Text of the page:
And when I want to pray for the safety of my family, for healing that the Pentecostal churches told me was mine if I only had enough faith… another God presents himself in my mind. One who distinctly resembles a passage in The Green Mile:
“I think back to the sermons of my childhood, booming affirmations in the church of Praise Jesus, The Lord Is Mighty, and I recall how the preachers used to say that God’s eye is on the sparrow, that He sees and marks even the least of His creations. Yet this same God sacrificed John Coffey, who tried only to do good in his blind way, as savagely as any Old Testament prophet ever sacrificed a defenseless lamb, as Abraham would have sacrificed his own son if actually called upon to do so. . . . If it happens, God lets it happen, and when we say “I don’t understand,” God replies, “I don’t care.”

I can’t worship this God. I can’t spend any more energy trying to appease him, or examining my faithless heart for a shred of authenticity that would justify me in his eyes. I’m not talking about the Church here… I’m talking about what my heart believes is real. No systematic theology, but a personal theology… because what good is a systematic theology in the end if it’s not personal?

But I do believe in a God of some sort. And I do believe that there is compassion out there. That in life, and even in death there is balance, and that it can make sense. In the Sufi traditions, and the Native American stories, and in almost all the writing of real faith that I read, I feel it. But it is not in me. It does not give me hope from inside. And that’s what I have to find. A place of belief that fuels Hope in me. Hope for my son, for my wife, for my self, and for the world. Because the rest is just despair.

I don’t know what King believes about God. In the end I don’t care, really. I know that the God he writes about sounds a lot like the one I have believed in. And I’m trying not to believe in that God anymore.

Maybe that’s why his writing scares the shit out of us… because we’re afraid that God is really like that, and that we’re stuck with him. But just because it’s written doesn’t make it so. And just because he writes that way doesn’t even mean he believes it. Maybe he’s grappling with the same question, trying to make sense of it himself… writing from the place of his own deepest fear, and trying to find his own hope in the world.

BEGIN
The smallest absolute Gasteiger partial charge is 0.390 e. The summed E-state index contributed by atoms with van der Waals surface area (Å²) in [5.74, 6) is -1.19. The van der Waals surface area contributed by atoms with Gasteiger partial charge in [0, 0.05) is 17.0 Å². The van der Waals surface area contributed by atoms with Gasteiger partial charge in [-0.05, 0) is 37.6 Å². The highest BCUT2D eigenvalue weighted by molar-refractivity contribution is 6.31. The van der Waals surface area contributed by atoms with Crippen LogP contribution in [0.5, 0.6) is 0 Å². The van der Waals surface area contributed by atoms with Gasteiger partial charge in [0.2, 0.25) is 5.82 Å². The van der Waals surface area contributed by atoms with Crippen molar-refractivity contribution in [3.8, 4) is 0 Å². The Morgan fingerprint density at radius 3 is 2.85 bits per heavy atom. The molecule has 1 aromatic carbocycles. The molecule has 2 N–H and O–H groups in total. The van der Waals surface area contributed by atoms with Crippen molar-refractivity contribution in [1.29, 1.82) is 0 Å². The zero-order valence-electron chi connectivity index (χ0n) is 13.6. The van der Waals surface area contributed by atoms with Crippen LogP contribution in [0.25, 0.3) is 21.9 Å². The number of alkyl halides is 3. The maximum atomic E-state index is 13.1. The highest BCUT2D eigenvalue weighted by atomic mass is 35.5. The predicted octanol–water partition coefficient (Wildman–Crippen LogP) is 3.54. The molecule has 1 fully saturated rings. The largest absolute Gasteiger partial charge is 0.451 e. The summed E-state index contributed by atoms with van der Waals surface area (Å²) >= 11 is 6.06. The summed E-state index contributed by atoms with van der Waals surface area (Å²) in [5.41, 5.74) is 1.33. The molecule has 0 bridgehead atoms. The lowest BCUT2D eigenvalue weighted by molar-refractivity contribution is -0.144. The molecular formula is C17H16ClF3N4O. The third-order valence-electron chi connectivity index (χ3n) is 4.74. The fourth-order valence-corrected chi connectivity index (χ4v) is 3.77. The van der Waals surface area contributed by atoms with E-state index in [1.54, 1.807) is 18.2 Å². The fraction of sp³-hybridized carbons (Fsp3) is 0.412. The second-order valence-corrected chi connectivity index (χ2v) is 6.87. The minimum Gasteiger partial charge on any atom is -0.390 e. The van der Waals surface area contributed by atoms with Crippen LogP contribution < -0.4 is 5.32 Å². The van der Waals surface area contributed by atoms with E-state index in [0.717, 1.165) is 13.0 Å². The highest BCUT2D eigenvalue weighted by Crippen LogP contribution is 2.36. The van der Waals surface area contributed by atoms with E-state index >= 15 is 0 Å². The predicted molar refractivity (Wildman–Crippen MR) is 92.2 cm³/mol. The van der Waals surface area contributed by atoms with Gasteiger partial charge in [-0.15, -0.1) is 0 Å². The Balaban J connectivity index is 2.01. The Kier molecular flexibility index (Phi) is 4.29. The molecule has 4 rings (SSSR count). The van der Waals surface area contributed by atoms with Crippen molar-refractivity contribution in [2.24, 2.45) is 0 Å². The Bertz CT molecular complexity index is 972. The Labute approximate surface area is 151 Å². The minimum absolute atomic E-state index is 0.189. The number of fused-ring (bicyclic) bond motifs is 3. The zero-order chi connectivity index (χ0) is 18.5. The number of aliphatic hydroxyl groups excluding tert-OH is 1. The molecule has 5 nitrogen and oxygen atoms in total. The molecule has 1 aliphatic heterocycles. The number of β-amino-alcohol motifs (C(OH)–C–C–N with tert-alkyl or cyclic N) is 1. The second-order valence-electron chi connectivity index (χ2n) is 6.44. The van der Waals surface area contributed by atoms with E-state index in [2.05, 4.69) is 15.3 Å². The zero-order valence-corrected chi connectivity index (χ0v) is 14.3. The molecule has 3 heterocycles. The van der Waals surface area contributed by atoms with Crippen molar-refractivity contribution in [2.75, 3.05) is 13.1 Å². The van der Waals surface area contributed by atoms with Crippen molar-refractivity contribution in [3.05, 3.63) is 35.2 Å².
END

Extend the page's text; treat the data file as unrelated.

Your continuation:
For me, it’s a mirror. And it’s a good thing. I can look at that picture of myself and say, “No. I will not be that person anymore. I will not remain in this state, poisoning myself and my family… bringing about my own ruin as self-fulfilled prophecy. I will change. I will hope, and I will move on.”

A guy I know, in a recent article that basically ended his public speaking career on the evangelical circuit, wrote this:
“Some might say I would be wise to swallow my misgivings about such stuff [like God's sovereignty, wrath, hell, etc.], remain orthodox, and thereby secure my place with God in eternity. But that is precisely my point: If those things are true, then God might as well send me to Hell. For better or worse, I simply am not interested in any God but a completely good, entirely loving, and perfectly forgiving One who is powerful enough to utterly triumph over evil. Such a God may not exist, but I will die seeking such a God, and I will pledge my allegiance to no other possibility because, quite frankly, anything less is not worthy of my worship.

Please, don’t get me wrong. I am well aware that I don’t get to decide who God is. What I do get to decide, however, is to whom I pledge my allegiance. I am a free agent, after all, and I have standards for my God, the first of which is this: I will not worship any God who is not at least as compassionate as I am.”

The king is dead. Long live the king.

No comments: